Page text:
Summer’s cancer-fighting superfood

If you enjoy fruit and vegetable gardening, there’s one particular piece of produce you should try your hand at this summer — tomatoes.

They’re relatively easy to grow, and if you succeed, you’ll be rewarded with fresh, tasty tomatoes all season.

Even more exciting, you could lower your cancer risk too… especially if you get your tomato seeds from San Marzano or Corbarino tomatoes.

Why these varieties in particular?

Well, because the extracts of these two tomatoes were recently shown to have impressive anti-cancer abilities — abilities you’ll want to take advantage of ASAP.

You say tomato, I say cancer-fighting superfood

A recent study published in the Journal of Cellular Physiology found that the extracts of the San Marzano and Corbarino tomatoes from southern Italy have a powerful effect on gastric cancer cells.

More specifically, when the extracts of these two tomatoes were applied to gastric cancer cells in a laboratory setting, they inhibited cancer cell growth, kept cancer cells from spreading and eventually killed these deadly cells.

Now, tomatoes have long been touted for their anti-cancer properties. In the past, these properties have been attributed to an antioxidant in tomatoes called lycopene. That’s because scientific studies found that lycopene reduces the risk of prostate cancer, lung cancer and stomach cancer, among others.

But this time around researchers don’t think they can (or should) pin the anti-cancer properties of these tomatoes on one compound in particular.

“Their antitumoral effect seem not related to specific components, such as lycopene, but rather suggest that tomatoes should be considered in their entirety,” says Daniela Barone, researcher at the Oncology Research Center of Mercogliano (CROM) and one of the authors of the study.

In fact, this is one of few studies to examine the anti-cancer effects of whole tomatoes as opposed to isolated compounds from tomatoes. And I’d say, this change in approach is good news for average people like you and me who are more likely to eat a whole tomato than to take a lycopene pill.

Researchers also believe it’s all the whole, fresh tomatoes in the Mediterranean diet that give this notoriously healthy diet its cancer-fighting effect. In case you didn’t know, the Mediterranean diet has been shown in numerous studies to lower your cancer risk… especially if you adhere to it regularly.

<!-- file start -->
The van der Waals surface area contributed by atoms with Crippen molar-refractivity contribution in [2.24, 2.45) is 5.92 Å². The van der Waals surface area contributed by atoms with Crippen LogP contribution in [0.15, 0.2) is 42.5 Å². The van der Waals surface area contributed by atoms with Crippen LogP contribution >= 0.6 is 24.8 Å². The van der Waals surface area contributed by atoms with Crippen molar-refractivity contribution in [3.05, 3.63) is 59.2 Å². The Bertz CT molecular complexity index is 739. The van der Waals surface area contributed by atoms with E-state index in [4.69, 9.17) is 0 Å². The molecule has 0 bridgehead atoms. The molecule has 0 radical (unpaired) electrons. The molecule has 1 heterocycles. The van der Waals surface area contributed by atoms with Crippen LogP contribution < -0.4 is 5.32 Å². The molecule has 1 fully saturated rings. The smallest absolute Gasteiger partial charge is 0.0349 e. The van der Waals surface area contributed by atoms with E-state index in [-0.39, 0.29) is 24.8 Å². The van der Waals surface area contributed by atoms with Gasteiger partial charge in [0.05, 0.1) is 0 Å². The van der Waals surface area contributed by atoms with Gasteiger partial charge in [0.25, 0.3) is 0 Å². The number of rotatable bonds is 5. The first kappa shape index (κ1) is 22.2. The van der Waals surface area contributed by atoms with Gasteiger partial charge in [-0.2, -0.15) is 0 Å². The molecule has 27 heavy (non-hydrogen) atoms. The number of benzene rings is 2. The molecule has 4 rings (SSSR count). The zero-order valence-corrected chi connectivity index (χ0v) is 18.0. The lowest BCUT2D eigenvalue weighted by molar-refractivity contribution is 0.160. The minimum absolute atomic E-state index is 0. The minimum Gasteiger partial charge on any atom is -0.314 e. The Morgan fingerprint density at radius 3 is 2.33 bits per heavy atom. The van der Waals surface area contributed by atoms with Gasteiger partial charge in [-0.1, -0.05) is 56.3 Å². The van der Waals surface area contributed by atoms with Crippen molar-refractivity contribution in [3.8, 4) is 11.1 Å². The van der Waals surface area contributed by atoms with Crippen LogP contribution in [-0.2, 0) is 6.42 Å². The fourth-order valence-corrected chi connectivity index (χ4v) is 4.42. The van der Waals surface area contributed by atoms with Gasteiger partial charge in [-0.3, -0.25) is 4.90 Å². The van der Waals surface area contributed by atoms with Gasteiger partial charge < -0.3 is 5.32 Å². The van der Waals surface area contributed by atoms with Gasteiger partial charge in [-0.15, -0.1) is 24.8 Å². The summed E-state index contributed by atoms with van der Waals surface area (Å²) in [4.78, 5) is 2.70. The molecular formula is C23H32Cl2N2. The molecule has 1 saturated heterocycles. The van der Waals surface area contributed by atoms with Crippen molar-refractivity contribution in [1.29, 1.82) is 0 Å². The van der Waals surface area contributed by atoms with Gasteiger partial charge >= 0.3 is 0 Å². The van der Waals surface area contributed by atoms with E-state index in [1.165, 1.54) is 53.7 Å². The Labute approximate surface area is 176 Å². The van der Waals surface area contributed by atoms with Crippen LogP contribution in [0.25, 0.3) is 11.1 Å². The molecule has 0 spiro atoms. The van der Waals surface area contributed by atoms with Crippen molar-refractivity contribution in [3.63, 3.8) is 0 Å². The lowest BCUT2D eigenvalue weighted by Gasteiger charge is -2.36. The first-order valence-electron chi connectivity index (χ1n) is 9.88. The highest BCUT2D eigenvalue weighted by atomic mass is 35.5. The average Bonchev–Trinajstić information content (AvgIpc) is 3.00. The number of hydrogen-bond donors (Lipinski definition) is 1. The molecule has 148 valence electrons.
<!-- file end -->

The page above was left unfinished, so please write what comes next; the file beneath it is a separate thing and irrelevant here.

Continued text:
It’s tomato time!

So it’s time to get out your trowel and gardening gloves and start scouring the internet for San Marzano and Corbarino seeds. Well, technically you can probably get away with buying any tomato seeds… or starter plants if you don’t want to grow from seed.

And, of course, if you’re not the gardening type, head to your local grocery store or farmers’ market and pick up a fresh tomato or two. Try them in this delicious cancer-fighting recipe — sofrito.

Tomatoes, as a species, seem to have a heap of health benefits, so even if you don’t get those special southern Italian varieties, you should still be doing your health a huge favor.

Editor’s note: Discover how to live a cancer prevention lifestyle — using foods, vitamins, minerals and herbs — as well as little-known therapies allowed in other countries but denied to you by American mainstream medicine. Click here to discover Surviving Cancer! A Comprehensive Guide to Understanding the Causes, Treatments and Big Business Behind Medicine’s Most Frightening Diagnosis!

  1. Tomato extract fights stomach cancer, ripe for further study — Science Daily. Retrieved May 15, 2017.
  2. Barone, et al. “Antitumoral Potential, Antioxidant Activity and Carotenoid Content of Two Southern Italy Tomato Cultivars Extracts: San Marzano and Corbarino.” — Journal of Cellular Physiology, 2017.
Jenny Smiechowski

By Jenny Smiechowski

Jenny Smiechowski is a Chicago-based freelance writer who specializes in health, nutrition and the environment. Her work has appeared in online and print publications like Chicagoland Gardening magazine, Organic Lifestyle Magazine, BetterLife Magazine,, and